Perhaps the best example of jumping in subtly different ways can be highlighted through watching slam-dunk specialists in basketball. Each dunk has a slightly different takeoff angle, as well as visual, vestibular and proprioceptive contribution.

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Athletes who are playing team sports get this stimulus all the time, especially sports like volleyball, where maximal jumps in game situations are the norm. With a sport like volleyball, no two jumps are exactly the same, as the takeoff, opponents, and the direction the ball is flying through the air will be slightly different each time, just enough to provide stimulus to systems of movement to be continually challenged. Other sports, however, will have maximal jumps throughout the course of the game, but a much greater percentage are submaximal, compared to volleyball.

For athletes in other sports seeking a better jump, care should be taken to make sure maximal jump efforts are of a diverse nature. An athlete's sport of choice is the best way to do this, so creating situations where athletes jump maximally in various game like situations is important to maximizing how high one can eventually get up.

Mistake 4: Over-conditioning

Studies have shown that in "concurrent training," where strength and endurance are trained at the same time, an athlete can still get strong, but his or her speed will really suffer in the process.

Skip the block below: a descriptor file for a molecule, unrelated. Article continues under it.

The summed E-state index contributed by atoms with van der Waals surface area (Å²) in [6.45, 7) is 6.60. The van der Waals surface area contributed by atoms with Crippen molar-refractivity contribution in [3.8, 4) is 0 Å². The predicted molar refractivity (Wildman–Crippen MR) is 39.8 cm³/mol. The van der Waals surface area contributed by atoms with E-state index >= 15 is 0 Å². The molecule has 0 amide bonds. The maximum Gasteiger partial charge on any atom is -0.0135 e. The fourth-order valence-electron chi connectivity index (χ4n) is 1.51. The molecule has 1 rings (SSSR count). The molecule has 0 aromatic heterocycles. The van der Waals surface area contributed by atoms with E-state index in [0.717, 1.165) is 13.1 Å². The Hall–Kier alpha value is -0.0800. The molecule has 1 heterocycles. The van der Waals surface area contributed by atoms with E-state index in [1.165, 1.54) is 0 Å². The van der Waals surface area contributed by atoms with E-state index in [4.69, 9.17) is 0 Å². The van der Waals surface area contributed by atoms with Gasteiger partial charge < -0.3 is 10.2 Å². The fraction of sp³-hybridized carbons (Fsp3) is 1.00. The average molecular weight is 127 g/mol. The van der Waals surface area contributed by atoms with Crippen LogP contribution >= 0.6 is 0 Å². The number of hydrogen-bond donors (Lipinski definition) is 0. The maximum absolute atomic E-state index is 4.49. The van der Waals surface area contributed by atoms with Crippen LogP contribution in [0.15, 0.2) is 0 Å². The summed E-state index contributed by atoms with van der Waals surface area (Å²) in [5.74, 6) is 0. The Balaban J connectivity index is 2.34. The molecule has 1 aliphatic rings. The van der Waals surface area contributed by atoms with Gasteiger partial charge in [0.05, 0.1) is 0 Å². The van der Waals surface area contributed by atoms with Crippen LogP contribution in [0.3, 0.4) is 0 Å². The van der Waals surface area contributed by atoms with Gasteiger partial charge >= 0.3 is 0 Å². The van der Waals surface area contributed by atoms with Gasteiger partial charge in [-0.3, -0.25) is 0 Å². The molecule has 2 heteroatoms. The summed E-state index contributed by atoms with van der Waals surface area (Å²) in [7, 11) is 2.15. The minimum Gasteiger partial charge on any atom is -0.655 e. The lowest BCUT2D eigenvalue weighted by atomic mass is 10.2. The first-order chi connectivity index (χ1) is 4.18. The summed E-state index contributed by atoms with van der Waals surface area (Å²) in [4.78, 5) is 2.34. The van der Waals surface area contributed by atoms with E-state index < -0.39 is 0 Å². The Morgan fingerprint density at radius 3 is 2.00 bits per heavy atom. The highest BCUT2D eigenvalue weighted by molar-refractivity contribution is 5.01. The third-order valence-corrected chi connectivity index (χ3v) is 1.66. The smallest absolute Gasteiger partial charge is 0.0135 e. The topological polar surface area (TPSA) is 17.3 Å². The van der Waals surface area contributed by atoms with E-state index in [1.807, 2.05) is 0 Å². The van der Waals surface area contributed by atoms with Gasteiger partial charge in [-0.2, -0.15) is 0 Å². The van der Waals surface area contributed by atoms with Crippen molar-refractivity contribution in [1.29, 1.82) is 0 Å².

Athletes who are doing too much conditioning will find that, no matter what their efforts are, they won't be able to quite get that explosive pop they are looking for. This limit on conditioning is also going to differ for each athlete. The muscular fast-twitch fireplug athlete typically isn't going to respond all that well to slogging laps around the football field. On the other hand, leaner athletes of moderate twitch and power can still benefit from an appropriate amount of conditioning to their sport, as they are built to tolerate this well.

What is the line here? As a rule of thumb, if you are looking to jump higher, limit aerobic and interval style training to less than 60 total minutes per week, or less depending on the tolerance to aerobic work.

Mistake 5: Not training the reflex system and coordination

The final area coaches and athletes should be aware of when it comes to building a better vertical jump is the role of the reflexive systems and coordination in jumping higher. There are two reflexes that exist when it comes to gait, which are the stumble and crossed-extensor reflexes. The stumble reflex is responsible for the horizontal movement of the leg swinging forward, and the crossed-extensor reflex is responsible for vertical force production in sprinting and jogging.

What many people don't understand about jumping is that all jumping, outside of a standing vertical leap, is a unilateral activity, meaning each leg doesn't do the exact same thing. Jumping off one or two legs is much more closely related to sprinting gait than many people realize. The reflexive action of the swing leg in a single-leg jump, or the stiff plant leg of a two-leg jump swinging forward are both dependent on a powerful reflex system. This is yet another reason why relying on weights and barbell training to give a desired vertical jump will fall short if the reflexive systems of an athletes aren't powerfully active.

There are a variety of ways to improve an athlete's reflexes, but the best ones are linked to rhythm and coordination. An example of a reflexive sprint drill is shown in the video below:

The drill above isn't magic by any means, but most athletes who want to sprint fast and jump high should have at least a basic ability to perform this type of movement and its derivatives.



Photo Credit: Getty Images // Thinkstock

Topics: SQUAT | LOWER BODY | VOLLEYBALL | DEADLIFT | POWER | WEIGHTS | JUMPING | VERTICAL JUMP | SPRINTING